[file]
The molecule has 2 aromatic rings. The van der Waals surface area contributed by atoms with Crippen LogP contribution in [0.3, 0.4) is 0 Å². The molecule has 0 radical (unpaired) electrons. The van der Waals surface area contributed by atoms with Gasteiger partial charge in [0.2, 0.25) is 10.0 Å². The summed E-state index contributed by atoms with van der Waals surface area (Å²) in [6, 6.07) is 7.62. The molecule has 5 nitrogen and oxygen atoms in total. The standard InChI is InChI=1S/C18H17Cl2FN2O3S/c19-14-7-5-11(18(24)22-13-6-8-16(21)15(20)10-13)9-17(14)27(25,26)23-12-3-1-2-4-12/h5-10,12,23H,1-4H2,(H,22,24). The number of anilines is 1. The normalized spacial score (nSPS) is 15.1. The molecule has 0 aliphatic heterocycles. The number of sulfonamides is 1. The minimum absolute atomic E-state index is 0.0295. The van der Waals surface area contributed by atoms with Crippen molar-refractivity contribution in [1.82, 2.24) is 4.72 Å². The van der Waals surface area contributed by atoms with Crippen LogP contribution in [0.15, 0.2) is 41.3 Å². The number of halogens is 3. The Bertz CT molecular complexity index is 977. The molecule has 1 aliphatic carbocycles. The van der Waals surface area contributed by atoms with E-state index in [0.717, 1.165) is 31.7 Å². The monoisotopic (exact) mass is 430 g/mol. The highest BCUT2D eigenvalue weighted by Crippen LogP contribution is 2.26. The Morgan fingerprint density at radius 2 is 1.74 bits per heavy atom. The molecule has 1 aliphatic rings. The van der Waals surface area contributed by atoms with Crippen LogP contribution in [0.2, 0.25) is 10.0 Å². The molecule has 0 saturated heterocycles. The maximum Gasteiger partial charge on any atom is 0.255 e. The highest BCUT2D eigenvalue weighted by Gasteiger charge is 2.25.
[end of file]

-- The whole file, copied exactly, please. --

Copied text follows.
The molecule has 2 aromatic rings. The van der Waals surface area contributed by atoms with Crippen LogP contribution in [0.3, 0.4) is 0 Å². The molecule has 0 radical (unpaired) electrons. The van der Waals surface area contributed by atoms with Gasteiger partial charge in [0.2, 0.25) is 10.0 Å². The summed E-state index contributed by atoms with van der Waals surface area (Å²) in [6, 6.07) is 7.62. The molecule has 5 nitrogen and oxygen atoms in total. The standard InChI is InChI=1S/C18H17Cl2FN2O3S/c19-14-7-5-11(18(24)22-13-6-8-16(21)15(20)10-13)9-17(14)27(25,26)23-12-3-1-2-4-12/h5-10,12,23H,1-4H2,(H,22,24). The number of anilines is 1. The normalized spacial score (nSPS) is 15.1. The molecule has 0 aliphatic heterocycles. The number of sulfonamides is 1. The minimum absolute atomic E-state index is 0.0295. The van der Waals surface area contributed by atoms with Crippen molar-refractivity contribution in [1.82, 2.24) is 4.72 Å². The van der Waals surface area contributed by atoms with Crippen LogP contribution in [0.15, 0.2) is 41.3 Å². The number of halogens is 3. The Bertz CT molecular complexity index is 977. The molecule has 1 aliphatic carbocycles. The van der Waals surface area contributed by atoms with E-state index in [0.717, 1.165) is 31.7 Å². The monoisotopic (exact) mass is 430 g/mol. The highest BCUT2D eigenvalue weighted by Crippen LogP contribution is 2.26. The Morgan fingerprint density at radius 2 is 1.74 bits per heavy atom. The molecule has 1 aliphatic rings. The van der Waals surface area contributed by atoms with Crippen LogP contribution in [0.2, 0.25) is 10.0 Å². The molecule has 0 saturated heterocycles. The maximum Gasteiger partial charge on any atom is 0.255 e. The highest BCUT2D eigenvalue weighted by Gasteiger charge is 2.25.